"I would defend you to anyone. You know that right?" You held my body tight.
A 1-2 punch. I was yours. A moment I would never forget. You would change me. Define me. Own me. I still remember how soft the hairs at the nape of your neck were as I clung to your body, my arms around your shoulders, running my hands down the back of your head.
When you left, I couldn't watch. R walked you into the bus station, even shook your hand. I sat in the passengers seat. It was a quiet ride home.
We were unclassified, and we would remain unclassified.
I expected this summer to bloom like a stem of Kentucky goldenrod, with blossoms opening in both tandem and mosaic patterns, synonymous with our dreams and plans; nonlinear, and with no particular goal. It has become something of our fashion, a "laissez-faire" approach to an abstract end. "Happiness", for whatever it's worth.
I have rarely been spoon-fed the products of my efforts. My goals continue to lay in abstract and less conceptual works. To make you "warm", to aid in the ease of your slumber; muse, to make you want the things you need and need the things you love. In these first two weeks, I've seen failures in my efforts, non-efforts, spoken and non-spoken desires and the fruits of all, raisins in the sun.
His criticisms make me feel negligible. I find myself questioning this prospect of "love", juxtaposed against his uncanny ability to reduce me. Yesterday I was questioning the mistakes I'd made. Today, I am questioning the mistakes I am bound to make if I continue on this path.
I fear total collapse.
Tonight, I feel faded hues of a watercolor backdrop with its foreground unfinished. Uninspired. Microscopic. Have I been wrong all along?
I felt the vulgarity of his decline conquer my body, satellite from his own, and with little cognizance of the level to which his decay had spread. I would retreat, in an effort to save that which sustained me. I had lived in Buffalo one year. Naive and nearly twenty, I grasped at my existing relationship with hopeless hands. A hasty move into an 80th street townhouse from our humble single floor, two bedroom on Caravelle Drive would serve as an oasis.
It was August. I was nineteen. You were twenty.
I fled the technology which connected us. This time I promised myself that I would put in a real effort toward making my relationship work. He may have loved me blindly, or maybe he just didn't care; either way, his money was our means and he showed no reservation in buying a fix.
We agreed that I would stop working, attend college full time and spend my free moments assuming my gender-role in the way of caring for kittens, a vegetable garden and any other extraneous tasks assigned to the "housewife."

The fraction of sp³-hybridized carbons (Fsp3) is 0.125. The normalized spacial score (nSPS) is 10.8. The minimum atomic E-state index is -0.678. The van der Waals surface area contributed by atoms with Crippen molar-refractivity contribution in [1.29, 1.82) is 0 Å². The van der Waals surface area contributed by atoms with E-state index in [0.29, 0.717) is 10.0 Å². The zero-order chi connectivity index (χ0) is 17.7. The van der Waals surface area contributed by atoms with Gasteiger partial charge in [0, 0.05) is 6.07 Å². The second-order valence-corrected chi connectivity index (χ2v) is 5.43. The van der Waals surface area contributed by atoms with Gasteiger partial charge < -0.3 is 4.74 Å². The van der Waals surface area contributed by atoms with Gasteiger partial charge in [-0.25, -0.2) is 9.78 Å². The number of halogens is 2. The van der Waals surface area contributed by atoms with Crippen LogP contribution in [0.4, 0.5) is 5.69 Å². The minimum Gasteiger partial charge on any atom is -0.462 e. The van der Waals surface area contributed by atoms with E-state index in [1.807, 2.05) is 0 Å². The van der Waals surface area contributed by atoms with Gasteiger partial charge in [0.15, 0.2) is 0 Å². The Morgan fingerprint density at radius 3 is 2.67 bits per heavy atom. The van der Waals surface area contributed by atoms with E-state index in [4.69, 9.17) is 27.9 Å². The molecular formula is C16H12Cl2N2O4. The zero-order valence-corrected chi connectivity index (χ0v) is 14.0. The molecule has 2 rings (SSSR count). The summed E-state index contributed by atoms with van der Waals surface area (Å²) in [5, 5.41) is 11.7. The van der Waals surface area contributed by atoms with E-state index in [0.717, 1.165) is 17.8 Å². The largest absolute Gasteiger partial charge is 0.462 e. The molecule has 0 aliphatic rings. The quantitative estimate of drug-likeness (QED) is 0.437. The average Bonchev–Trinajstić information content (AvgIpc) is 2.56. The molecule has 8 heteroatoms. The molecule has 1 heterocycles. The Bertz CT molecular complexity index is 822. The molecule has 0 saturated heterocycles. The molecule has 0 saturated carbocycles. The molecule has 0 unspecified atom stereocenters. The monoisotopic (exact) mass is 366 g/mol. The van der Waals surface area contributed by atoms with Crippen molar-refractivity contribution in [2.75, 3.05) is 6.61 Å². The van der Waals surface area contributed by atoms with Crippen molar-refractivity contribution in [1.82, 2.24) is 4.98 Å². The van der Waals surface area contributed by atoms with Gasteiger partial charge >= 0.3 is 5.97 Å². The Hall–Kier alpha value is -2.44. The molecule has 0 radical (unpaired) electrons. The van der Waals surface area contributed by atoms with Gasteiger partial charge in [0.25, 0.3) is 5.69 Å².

I wanted to give myself more to lose. I wanted to believe that I had made the right choices. But I was nineteen, and my fortune told of bigger, better mistakes.
The administrable micro-chasm that was my life had expanded, in a single moment, to the universes surrounding my own, and swallowing their surrounding universes in an infinite realm of space, time and possibilities. I could see the curvature of the earth. I was high. It was this feeling of want and need tugging at my limbs from the same direction, pulling me effortlessly away from a controllable world. I was weightless.
I scrambled for an answer mentally; biting my tongue and the insides of my cheeks to fight the Cheshire-grin forcing its way to my surface like a vanguard surging unfamiliar territory.
"Oh you know, he's very literal. 'be together' doesn't mean any more than occupying the same physical space. He's probably just lonely."
That was enough. He trusted me blindly, unaware that he had lost me just as blindly. From that moment forward, the pulsing, breathing, fleshy and thought submerged entity; my blood, flesh, and bones belonged to my best friend, who I loved as well.
I wondered if anyone else could see the scarlet letter palpitating on my chest, which would rise and fall for the moments of nourishment I would seize from the attention you gave me.
And just as soon as I had reached an emotional climax, hanging on your every thoughtful word, the drinking began.
I left my home town with an ordinary man. Not more than a few inches taller than I. Early onset male pattern baldness and 8 years my senior; he made enough money to keep us comfortable. Three years later I would find myself enrolled in a college course titled "Sociology and the Family", and discover the degree to which I had become a post-high school statistic: Female. Emerging from a broken home and having a distant relationship with both of my parents, I was "finding comfort in an unchanging situation." Imagine statistical charts and data claiming some significant number of women who had grown up in broken homes, later forgoing college in a juvenile and submissive attempt to find consistency [typically depending on a man.] As I flipped pages, there were names and studies for and surrounding every mistake I'd made. I was dwarfed by this discovery.